PARIS/MONTREAL (Reuters) - Airbus is preparing to cross swords with United Technologies over the price of components and services for the Bombardier CSeries in a bid to make it easier to market the jet it agreed to bail out last year, people close to the matter said.
Airbus is concerned about an increased share of the Canadian project that would be controlled by United Technologies after it completes its $23 billion acquisition of Rockwell Collins, they said, asking not to be named.
Together, the pair will have by far the largest share of CSeries parts and systems by value, placing it at the center of efforts by Airbus to reduce the plane’s cost and echoing a broader power struggle between planemakers and suppliers.
A key part of the acquisition is “muscling the supply chain down on price”, said Richard Aboulafia, vice president of analysis at Virginia-based Teal Group.
“Bombardier couldn’t do that, they just didn’t have the leverage. And Airbus has more than enough leverage.”
Airbus and UTC declined to comment. A Bombardier spokeswoman said UTC was the largest CSeries supplier even before completion of the Rockwell Collins merger, but declined to comment further.
Airbus agreed last October to buy the struggling CSeries for a token one Canadian dollar, with both sides reckoning its global sales presence and clout with suppliers would make the plane more competitive and easier to sell.
The deal came weeks after United Technologies teamed up with Rockwell Collins with plans to create a new super-supplier.
Among shared components, United Tech supplies engines for the CSeries and Rockwell Collins supplies cockpit systems. Aboulafia said pre-merger UTC supplied about a quarter of CSeries content.
Items up for negotiation are likely to include the cost of parts, spares and services like repairs, sources said.
Costs are not the only factor as the CSeries seeks a fresh start. Airbus is also studying how to use its marketing weight.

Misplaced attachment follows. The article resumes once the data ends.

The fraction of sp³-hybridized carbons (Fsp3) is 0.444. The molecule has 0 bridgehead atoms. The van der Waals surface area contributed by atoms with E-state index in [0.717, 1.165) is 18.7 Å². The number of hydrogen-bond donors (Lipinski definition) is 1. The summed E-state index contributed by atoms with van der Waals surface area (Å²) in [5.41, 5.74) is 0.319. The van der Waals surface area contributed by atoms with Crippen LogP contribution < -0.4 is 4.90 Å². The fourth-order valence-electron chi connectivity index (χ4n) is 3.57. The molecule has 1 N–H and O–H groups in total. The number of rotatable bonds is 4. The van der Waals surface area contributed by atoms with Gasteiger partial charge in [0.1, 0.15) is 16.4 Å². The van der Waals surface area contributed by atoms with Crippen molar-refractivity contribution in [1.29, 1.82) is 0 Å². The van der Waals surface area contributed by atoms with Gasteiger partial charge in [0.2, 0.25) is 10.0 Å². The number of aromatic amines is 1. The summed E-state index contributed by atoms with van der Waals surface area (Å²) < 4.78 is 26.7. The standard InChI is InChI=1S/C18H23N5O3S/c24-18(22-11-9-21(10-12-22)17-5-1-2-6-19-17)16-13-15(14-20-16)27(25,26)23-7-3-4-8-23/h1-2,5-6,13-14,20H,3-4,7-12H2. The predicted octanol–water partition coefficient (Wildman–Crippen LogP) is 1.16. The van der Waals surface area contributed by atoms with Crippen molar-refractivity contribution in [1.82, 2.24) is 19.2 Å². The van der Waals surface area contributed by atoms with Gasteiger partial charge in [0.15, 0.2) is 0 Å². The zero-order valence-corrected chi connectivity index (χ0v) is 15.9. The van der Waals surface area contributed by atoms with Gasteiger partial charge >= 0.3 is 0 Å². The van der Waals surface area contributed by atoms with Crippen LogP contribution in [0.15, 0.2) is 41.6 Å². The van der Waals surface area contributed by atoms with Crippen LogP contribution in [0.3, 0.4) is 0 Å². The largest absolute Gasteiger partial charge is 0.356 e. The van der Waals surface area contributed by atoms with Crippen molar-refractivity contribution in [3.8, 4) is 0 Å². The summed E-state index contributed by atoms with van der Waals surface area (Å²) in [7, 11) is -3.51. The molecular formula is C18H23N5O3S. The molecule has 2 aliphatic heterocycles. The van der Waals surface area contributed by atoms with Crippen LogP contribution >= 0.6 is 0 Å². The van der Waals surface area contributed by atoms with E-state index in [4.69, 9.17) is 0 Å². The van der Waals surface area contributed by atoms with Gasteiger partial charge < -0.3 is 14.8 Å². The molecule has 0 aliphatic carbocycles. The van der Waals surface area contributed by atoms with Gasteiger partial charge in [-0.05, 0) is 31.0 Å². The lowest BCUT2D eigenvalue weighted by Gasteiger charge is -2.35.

One proposal is to drop the 14-year-old CSeries name and call it the A200, indicating a smaller cousin of the Airbus product line that stretches from the A318 to the mammoth A380.
But the possible change, first reported by Bloomberg News, could upset politicians in Quebec who fear losing a key brand and jars with some in Europe who say it harks back to the first A300 Airbus or even the troubled A400M.
The debate over what to call it mirrors deeper questions over how Airbus will market the plane, a decision that would send a message on how it views its new Canadian partner.
Airbus is trying to decide whether to integrate it into the Airbus sales force or set up a new dedicated team, sources said.
A separate structure would give it strong attention but shift the emphasis away from cross-selling with Airbus models.
Having one sales force would highlight the opportunity for package deals across the Airbus portfolio, but risk distraction from key priorities like reviving weak sales of the A330neo.
“It doesn’t much matter what you call the CSeries if you are not selling A330s,” a senior industry source commented.
Reporting by Tim Hepher; editing by Andrew Roche